(C) If after diligent efforts the owner of the property cannot be ascertained or if the property is not reclaimed or sold at public auction, the sheriff of a county or chief of police of a municipality may dispose of any recovered stolen or abandoned property as provided in this subsection.

(1) Property that is not suitable for sale, including, but not limited to, clothing, food, prescription drugs, weapons, household cleaning products, chemicals, or items that appear nonusable, including, but not limited to:

(a) electric components that appear to have been skeletonized, where parts have been removed and are no longer in working order; or

(b) items that have been broken up and only pieces exist may be destroyed by the jurisdiction holding the property.

(2) The sheriff or chief of police may use any property recovered by his jurisdiction if the property is placed on the jurisdiction's inventory as property of the jurisdiction.

(3) The sheriff or chief of police, with the consent of the appropriate governing body, may turn over to any organization exempt from tax under Section 501(c)3 of the Internal Revenue Code of 1986, items of abandoned or recovered property that may be used for the betterment of that organization. However, the accrued value of the items given to an individual organization as provided above by a sheriff or chief of police shall not exceed a value of one thousand dollars in the respective government entity's fiscal year.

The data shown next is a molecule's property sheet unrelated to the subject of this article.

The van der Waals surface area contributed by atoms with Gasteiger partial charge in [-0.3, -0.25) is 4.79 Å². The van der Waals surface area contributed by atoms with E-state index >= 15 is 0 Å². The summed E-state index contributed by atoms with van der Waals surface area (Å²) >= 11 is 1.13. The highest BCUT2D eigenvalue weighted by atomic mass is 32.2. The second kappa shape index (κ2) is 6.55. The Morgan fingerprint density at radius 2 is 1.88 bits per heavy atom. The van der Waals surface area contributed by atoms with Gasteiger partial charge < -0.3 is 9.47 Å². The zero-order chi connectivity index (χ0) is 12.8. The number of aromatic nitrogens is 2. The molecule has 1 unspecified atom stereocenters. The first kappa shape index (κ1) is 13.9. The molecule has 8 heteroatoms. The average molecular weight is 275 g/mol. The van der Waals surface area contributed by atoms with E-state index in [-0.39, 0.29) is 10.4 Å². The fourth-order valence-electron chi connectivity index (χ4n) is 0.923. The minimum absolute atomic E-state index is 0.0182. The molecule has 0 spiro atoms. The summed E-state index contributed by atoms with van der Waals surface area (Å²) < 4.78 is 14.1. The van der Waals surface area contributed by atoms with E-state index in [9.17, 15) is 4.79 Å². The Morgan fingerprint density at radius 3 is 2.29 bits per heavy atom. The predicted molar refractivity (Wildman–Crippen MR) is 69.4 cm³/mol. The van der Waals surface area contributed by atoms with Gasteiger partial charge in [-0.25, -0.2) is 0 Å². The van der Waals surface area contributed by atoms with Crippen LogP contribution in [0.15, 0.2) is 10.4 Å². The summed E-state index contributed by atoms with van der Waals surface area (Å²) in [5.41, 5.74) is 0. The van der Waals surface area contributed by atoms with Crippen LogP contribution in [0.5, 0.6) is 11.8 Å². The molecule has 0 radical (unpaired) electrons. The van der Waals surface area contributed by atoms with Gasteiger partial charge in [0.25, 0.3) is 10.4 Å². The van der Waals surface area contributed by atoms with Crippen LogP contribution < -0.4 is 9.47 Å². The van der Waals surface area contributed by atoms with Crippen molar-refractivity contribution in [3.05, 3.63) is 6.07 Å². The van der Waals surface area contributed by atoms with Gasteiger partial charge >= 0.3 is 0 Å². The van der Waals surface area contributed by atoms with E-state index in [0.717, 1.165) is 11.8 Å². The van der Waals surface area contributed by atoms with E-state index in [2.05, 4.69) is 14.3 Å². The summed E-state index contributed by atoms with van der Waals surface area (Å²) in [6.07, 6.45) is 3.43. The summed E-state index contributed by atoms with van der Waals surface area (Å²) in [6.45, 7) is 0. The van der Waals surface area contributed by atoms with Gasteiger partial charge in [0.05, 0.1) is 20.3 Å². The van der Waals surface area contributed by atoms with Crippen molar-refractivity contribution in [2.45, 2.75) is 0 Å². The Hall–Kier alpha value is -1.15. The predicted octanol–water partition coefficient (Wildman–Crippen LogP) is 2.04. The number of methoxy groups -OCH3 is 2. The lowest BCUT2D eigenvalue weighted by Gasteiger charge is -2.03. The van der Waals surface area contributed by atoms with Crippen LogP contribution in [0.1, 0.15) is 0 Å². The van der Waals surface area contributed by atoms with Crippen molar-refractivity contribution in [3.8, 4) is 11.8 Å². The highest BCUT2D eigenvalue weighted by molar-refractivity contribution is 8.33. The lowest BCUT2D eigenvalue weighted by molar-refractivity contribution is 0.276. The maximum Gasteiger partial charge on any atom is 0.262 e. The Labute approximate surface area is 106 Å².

(D) A jurisdiction recovering property pursuant to the provisions of this section shall maintain a permanent record of all property recovered and its disposition.

SECTION 27-21-25. Use of certain drug paraphernalia by public schools or institutions of higher learning in science programs or courses.

Notwithstanding the provisions of Section 27-21-20 of the 1976 Code or any other provision of law, if any glassware or other drug paraphernalia which is unclaimed and which would be useful in a science laboratory is recovered pursuant to Section 27-21-20, it must be made available first to the public schools and second to the public institutions of higher learning in the State for use in their science programs or courses before it may be sold at public auction or otherwise disposed of in accordance with that section.

SECTION 27-21-30. Owner may recover net proceeds or property; payment into general fund of county.

At any time within one year after the sale of any abandoned or recovered stolen property as provided for in Section 27-21-20, the true owner may apply to the sheriff and after proper identification and proof of claim recover the net sum received from the sale, after necessary expenses are deducted. The property itself may be recovered after proper identification and proof of claim if such claim is made prior to sale. After the lapse of one year after sale the net sum received for the abandoned property shall be placed in the general fund of the county.